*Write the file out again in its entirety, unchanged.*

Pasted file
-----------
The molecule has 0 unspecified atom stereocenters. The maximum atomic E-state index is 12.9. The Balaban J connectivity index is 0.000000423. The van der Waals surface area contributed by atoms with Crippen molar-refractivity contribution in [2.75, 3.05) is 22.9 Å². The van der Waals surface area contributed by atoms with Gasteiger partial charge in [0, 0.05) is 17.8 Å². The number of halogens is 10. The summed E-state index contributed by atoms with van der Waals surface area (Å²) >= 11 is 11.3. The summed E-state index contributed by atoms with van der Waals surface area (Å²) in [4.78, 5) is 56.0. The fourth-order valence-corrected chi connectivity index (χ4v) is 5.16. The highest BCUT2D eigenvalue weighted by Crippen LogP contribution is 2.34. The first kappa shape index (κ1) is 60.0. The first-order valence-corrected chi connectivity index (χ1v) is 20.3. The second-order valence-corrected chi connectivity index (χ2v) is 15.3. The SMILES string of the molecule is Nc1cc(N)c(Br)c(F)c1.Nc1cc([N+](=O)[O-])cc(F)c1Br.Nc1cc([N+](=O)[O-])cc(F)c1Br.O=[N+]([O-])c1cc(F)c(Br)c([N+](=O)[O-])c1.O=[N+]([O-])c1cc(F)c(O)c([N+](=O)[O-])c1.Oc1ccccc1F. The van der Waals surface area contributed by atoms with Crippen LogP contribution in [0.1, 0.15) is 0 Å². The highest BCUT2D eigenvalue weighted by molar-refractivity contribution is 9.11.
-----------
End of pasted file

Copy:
The molecule has 0 unspecified atom stereocenters. The maximum atomic E-state index is 12.9. The Balaban J connectivity index is 0.000000423. The van der Waals surface area contributed by atoms with Crippen molar-refractivity contribution in [2.75, 3.05) is 22.9 Å². The van der Waals surface area contributed by atoms with Gasteiger partial charge in [0, 0.05) is 17.8 Å². The number of halogens is 10. The summed E-state index contributed by atoms with van der Waals surface area (Å²) >= 11 is 11.3. The summed E-state index contributed by atoms with van der Waals surface area (Å²) in [4.78, 5) is 56.0. The fourth-order valence-corrected chi connectivity index (χ4v) is 5.16. The highest BCUT2D eigenvalue weighted by Crippen LogP contribution is 2.34. The first kappa shape index (κ1) is 60.0. The first-order valence-corrected chi connectivity index (χ1v) is 20.3. The second-order valence-corrected chi connectivity index (χ2v) is 15.3. The SMILES string of the molecule is Nc1cc(N)c(Br)c(F)c1.Nc1cc([N+](=O)[O-])cc(F)c1Br.Nc1cc([N+](=O)[O-])cc(F)c1Br.O=[N+]([O-])c1cc(F)c(Br)c([N+](=O)[O-])c1.O=[N+]([O-])c1cc(F)c(O)c([N+](=O)[O-])c1.Oc1ccccc1F. The van der Waals surface area contributed by atoms with Crippen LogP contribution in [0.1, 0.15) is 0 Å². The highest BCUT2D eigenvalue weighted by molar-refractivity contribution is 9.11.